Indian Wells Tennis Garden Begins Construction; Capacity To Increase By 17,000
Indian Wells Tennis Garden yesterday “began construction on a new 8,000-seat second stadium and will add parking for 2,000 more vehicles,” according to Leighton Ginn of the Palm Springs DESERT SUN. The venue’s current capacity is 25,000 per session, but after the $70M expansion, the capacity “will increase to 42,000 per session.” However, that is “contingent on the aggressive building schedule, which is 10 1/2 months.” The BNP Paribas Open this year “attracted a record paid attendance of 382,227 fans" over the 12-day event. It marked "the 13th time in 14 tournaments at the Indian Wells Tennis Garden in which the tournament broke its attendance record.” The BNP Paribas Open has “separated itself from other tournaments by increasing its prize money.” Tournament CEO Raymond Moore said, “The players now unanimously are saying, ‘Why aren’t all the other tournaments like Indian Wells?’ So that’s what we have been able to do and we will continue to do. I’m not being arrogant when I say we’ve distanced ourselves from most of the other non-Grand Slam tournaments by the innovations that we have come with.” Ginn noted the “only drawback this year came with television coverage.” ESPN had the “rights to the matches, but didn’t broadcast them on its main networks but instead on ESPNEWS, which frustrated Moore.” He said, “It’s a two-year debacle for us, for this year 2013 and 2014. It’s not something we like. We could have taken other options, but we like ESPN and we have developed a good partnership with them” (Palm Springs DESERT SUN, 3/18).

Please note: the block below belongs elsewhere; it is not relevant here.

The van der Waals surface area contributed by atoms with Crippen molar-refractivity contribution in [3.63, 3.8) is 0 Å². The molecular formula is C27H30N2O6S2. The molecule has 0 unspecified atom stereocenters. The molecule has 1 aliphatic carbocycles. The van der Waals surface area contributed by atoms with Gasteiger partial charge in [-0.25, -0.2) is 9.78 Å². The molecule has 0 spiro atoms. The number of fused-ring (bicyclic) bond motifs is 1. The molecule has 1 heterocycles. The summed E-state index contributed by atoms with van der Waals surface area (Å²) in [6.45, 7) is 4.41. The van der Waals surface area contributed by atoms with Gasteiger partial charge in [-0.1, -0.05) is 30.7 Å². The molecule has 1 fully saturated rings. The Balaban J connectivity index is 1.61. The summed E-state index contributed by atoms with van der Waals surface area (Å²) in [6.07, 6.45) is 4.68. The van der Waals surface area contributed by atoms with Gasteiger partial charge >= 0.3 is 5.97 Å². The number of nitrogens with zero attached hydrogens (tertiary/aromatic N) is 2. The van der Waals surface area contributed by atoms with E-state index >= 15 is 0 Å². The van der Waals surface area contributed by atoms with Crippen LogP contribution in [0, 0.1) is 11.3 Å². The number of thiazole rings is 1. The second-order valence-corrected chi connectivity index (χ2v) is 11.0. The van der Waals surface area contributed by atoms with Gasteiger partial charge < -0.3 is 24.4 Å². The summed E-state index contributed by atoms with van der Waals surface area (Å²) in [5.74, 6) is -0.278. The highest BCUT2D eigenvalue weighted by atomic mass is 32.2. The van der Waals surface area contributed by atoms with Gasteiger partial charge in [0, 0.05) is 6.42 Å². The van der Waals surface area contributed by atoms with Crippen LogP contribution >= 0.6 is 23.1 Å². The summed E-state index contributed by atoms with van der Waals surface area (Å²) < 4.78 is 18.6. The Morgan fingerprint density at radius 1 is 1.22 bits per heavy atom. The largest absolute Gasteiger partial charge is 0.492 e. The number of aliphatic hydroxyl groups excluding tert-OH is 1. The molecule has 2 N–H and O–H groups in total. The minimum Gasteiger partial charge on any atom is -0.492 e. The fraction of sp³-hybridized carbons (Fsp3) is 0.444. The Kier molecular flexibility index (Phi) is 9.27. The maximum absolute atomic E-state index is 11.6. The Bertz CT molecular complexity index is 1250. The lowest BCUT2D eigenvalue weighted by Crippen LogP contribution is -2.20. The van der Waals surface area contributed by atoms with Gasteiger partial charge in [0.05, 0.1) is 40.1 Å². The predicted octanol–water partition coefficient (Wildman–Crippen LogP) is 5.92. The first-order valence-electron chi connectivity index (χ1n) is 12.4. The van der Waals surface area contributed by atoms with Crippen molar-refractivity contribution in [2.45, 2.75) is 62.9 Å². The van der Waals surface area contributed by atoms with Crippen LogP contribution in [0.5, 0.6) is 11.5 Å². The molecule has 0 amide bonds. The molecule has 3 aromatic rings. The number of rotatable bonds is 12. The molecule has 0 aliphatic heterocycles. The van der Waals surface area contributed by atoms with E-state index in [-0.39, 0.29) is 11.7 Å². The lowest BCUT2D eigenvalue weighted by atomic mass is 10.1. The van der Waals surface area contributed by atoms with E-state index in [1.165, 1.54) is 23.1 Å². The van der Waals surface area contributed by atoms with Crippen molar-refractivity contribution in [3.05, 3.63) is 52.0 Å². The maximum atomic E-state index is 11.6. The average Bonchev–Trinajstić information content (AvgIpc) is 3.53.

EMPIRE STATE OF MIND: In N.Y., Lisa Foderaro reports the USTA's $500M construction plan for the Billie Jean King National Tennis Center has "encountered unusually well-organized opposition." The project would replace two of the center's three stadiums "while adding 7,000 seats, new retail space, parking and expanded walkways." But to "achieve that, the Tennis Center, which occupies 42 acres inside Flushing Meadows-Corona Park, needs a .68-acre strip of parkland" from N.Y. Hundreds of people "turned out in recent weeks at six public hearings held by local community boards; half of the boards voted in favor of the project, and half voted against." The city council will "consider those votes, which are nonbinding, when it weighs the project this summer." But opposition to the plan has been "heightened by two other proposals" for Flushing Meadows-Corona Park (N.Y. TIMES, 3/19).